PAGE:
Hinduism - Who Is A Vaishnava?


A devotee (bhakta) of the deity Vishnu in any of his many manifestations.

The doctrine of the 10 avatars, or divine incar nations, is particularly prevalent in Vaishnava theology: Fish, Tortoise, Boar, Man-Lion, Vamana (dwarf), Parashuram, Rama, Krishna, Buddha, and Kalki.

The avatar idea is widely recognized as a means of assimilating lesser regional deities into the greater pantheon by classifying them as manifestations of Vishnu, and Vishnu is most generally worshiped in the guise of these avatars.

Although the Boar avatar and the Man-Lion avatar were powerful regional deities in the early centuries of the common period, the two most important avatars have been Rama and Krishna.

The early Vaishnava faith is hazy and enigmatic.

Despite the fact that Vishnu occurs in multiple hymns in the Vedas, the earliest Hindu religious books, he was obviously a lesser god, and it is impossible to get from there to becoming the universe's greatest force.

Some academics believe that the worship of Krishna, a deified local cowherd hero, originated outside of the Vedic religious framework and that Krishna's cult was integrated into legitimate Vedic religion via the identification of Krishna with Vishnu.

These concepts are fascinating, but there is little empirical evidence to back them up.

The worship of Krishna was well-established by the first century B.C.E., according to inscriptional evidence.

These followers are known as Bhagavatas ("devotees of the Blessed One"), a term that was used to apply to Vaishnavas in general for the following thousand years.

The Pancharatrikas ("followers of the Pancharatra") were a subgroup of the early Bhagavata society who eventually developed distinct cosmological ideas.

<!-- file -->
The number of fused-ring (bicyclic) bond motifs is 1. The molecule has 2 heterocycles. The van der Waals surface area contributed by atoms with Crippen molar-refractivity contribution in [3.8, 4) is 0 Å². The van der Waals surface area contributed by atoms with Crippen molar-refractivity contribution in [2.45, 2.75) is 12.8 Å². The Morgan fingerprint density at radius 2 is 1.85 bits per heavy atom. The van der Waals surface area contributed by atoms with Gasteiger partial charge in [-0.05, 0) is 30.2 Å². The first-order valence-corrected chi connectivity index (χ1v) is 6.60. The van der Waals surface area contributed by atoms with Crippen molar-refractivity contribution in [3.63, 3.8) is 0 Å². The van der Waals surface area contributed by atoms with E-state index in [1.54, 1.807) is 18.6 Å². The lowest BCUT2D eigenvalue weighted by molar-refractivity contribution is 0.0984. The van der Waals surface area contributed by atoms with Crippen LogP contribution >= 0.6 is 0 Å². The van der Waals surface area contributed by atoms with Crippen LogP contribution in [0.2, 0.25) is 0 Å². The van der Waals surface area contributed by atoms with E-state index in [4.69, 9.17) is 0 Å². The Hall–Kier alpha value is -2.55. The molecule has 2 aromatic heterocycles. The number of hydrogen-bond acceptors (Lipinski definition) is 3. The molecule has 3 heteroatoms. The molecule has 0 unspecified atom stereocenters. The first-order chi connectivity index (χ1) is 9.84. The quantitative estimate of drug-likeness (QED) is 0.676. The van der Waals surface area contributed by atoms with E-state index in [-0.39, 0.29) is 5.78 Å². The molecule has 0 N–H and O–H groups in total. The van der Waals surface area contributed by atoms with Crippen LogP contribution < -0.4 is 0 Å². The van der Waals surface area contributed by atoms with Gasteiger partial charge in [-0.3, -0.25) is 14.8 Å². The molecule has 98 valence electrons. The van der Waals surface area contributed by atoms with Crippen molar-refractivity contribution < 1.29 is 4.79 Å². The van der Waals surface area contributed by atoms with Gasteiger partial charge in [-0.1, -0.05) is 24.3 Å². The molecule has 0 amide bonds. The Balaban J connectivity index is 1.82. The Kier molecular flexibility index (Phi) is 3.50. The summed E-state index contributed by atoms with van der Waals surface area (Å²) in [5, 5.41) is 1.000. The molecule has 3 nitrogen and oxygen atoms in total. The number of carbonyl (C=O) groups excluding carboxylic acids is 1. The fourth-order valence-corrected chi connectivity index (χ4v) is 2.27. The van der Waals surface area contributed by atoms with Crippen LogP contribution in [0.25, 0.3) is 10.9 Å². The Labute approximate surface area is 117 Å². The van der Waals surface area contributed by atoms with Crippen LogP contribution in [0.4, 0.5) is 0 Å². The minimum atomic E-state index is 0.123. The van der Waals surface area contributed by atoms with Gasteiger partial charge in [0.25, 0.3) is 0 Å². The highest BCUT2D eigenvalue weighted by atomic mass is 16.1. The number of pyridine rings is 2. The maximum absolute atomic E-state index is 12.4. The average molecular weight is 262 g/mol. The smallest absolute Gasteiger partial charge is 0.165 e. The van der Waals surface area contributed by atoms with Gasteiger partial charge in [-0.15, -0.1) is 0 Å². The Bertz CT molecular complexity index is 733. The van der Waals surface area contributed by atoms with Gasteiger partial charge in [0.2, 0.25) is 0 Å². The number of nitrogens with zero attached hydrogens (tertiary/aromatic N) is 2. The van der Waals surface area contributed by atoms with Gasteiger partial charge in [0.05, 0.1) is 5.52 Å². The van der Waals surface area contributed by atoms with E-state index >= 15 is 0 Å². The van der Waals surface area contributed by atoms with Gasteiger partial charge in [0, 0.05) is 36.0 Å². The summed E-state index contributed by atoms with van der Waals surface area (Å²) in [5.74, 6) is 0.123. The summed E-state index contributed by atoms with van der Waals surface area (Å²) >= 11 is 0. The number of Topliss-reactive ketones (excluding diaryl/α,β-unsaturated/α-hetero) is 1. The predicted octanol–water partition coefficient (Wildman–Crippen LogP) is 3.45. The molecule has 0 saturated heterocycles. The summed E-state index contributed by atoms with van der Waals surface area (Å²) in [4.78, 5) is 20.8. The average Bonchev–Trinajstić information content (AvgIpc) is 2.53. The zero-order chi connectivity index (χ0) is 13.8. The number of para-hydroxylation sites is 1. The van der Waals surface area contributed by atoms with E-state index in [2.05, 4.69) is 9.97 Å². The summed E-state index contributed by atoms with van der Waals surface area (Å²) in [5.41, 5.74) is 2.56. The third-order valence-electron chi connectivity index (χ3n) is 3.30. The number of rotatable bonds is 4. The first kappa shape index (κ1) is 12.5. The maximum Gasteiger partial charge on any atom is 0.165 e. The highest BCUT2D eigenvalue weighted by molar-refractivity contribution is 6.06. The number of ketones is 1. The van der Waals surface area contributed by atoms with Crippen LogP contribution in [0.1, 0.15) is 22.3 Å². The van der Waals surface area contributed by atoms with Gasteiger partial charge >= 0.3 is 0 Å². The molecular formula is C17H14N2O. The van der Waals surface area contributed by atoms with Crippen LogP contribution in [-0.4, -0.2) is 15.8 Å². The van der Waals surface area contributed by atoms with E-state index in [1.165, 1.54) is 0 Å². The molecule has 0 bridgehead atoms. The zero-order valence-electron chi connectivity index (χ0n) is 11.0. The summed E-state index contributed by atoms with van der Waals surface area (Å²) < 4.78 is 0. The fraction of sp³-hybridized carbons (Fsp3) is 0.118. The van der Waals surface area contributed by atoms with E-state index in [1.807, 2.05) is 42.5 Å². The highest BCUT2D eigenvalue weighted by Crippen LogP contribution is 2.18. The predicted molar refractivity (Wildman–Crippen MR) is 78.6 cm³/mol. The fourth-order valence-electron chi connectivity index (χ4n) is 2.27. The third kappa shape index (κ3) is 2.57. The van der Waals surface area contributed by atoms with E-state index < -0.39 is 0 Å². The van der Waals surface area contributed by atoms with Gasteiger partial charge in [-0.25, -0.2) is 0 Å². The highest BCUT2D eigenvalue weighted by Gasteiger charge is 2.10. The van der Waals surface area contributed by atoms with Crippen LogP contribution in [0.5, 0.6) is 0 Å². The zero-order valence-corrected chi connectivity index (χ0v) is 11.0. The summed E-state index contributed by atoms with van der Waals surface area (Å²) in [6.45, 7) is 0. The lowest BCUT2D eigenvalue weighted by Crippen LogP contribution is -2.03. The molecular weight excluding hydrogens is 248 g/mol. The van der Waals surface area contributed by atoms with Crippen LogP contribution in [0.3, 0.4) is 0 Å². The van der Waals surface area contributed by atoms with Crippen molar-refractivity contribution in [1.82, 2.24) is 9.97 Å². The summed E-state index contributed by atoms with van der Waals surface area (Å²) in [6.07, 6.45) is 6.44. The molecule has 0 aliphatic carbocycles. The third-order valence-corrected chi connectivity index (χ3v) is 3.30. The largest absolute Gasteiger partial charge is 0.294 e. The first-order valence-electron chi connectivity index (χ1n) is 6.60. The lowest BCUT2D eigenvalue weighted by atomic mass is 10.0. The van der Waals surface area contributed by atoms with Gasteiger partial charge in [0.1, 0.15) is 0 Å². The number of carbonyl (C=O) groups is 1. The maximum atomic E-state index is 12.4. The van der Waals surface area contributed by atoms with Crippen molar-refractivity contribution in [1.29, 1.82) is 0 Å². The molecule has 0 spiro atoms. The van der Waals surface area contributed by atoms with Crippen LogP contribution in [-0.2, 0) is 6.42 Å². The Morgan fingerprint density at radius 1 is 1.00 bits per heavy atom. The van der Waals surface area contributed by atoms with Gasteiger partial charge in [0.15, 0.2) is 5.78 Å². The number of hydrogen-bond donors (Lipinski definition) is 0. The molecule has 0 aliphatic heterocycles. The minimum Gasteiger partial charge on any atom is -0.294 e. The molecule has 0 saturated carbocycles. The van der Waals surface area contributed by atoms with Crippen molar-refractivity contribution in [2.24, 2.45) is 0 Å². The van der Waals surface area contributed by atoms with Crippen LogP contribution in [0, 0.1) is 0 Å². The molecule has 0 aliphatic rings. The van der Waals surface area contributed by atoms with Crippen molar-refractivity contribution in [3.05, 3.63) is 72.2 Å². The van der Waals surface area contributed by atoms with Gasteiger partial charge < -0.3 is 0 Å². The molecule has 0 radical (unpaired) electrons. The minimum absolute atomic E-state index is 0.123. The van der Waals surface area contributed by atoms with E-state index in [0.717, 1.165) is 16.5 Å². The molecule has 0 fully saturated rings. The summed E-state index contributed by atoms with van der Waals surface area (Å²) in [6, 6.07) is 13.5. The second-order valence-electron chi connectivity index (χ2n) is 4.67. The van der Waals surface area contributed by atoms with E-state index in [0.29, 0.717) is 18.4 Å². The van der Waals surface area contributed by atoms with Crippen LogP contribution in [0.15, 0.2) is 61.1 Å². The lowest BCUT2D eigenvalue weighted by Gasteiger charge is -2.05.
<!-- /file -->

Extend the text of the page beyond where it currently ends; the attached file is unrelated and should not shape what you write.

These mainstream Bhagavatas demonstrated their love for Krishna by writing works that included portions of the Bhagavad Gita, the Harivamsha, and many puranas, culminating in the Bhagavata Purana in the eleventh century.

The Alvars, a group of twelve devout (bhakti) poet-saints who lived in southern India during the seventh and tenth centuries, changed the tone of Vaishnava devotion dramatically.

The Alvars preached a bhakti distinguished by fervent devotion to God and characterized by a great emotional relationship between god and devotee, singing their songs in Tamil, the vernacular language of their period.

The Alvars, together with their Shaiva counterparts, the Nayanars, pioneered the renewal of Hindu religion in relation to Buddhists and Jains, and in doing so, changed the tradition as the devotional wave they had started spread northward.

Various Vaishnava communities arose throughout the time between the twelfth and sixteenth centuries, generally as a result of a particular charismatic religious personality.

This process started in southern India, where the philosopher Ramanuja (11th century) established the Shrivaishnava group and the philosopher Madhva (1197–1276) established the Madhva community.

Jnaneshvar (1275–1296? ), Namdev (1270–1350), Chokamela (d. 1338), Eknath (1533–1599), and Tukaram (1598–1650) were some of the finest characters in the Varkari Panth, which was centered on the shrine of Vithoba at Pandharpur.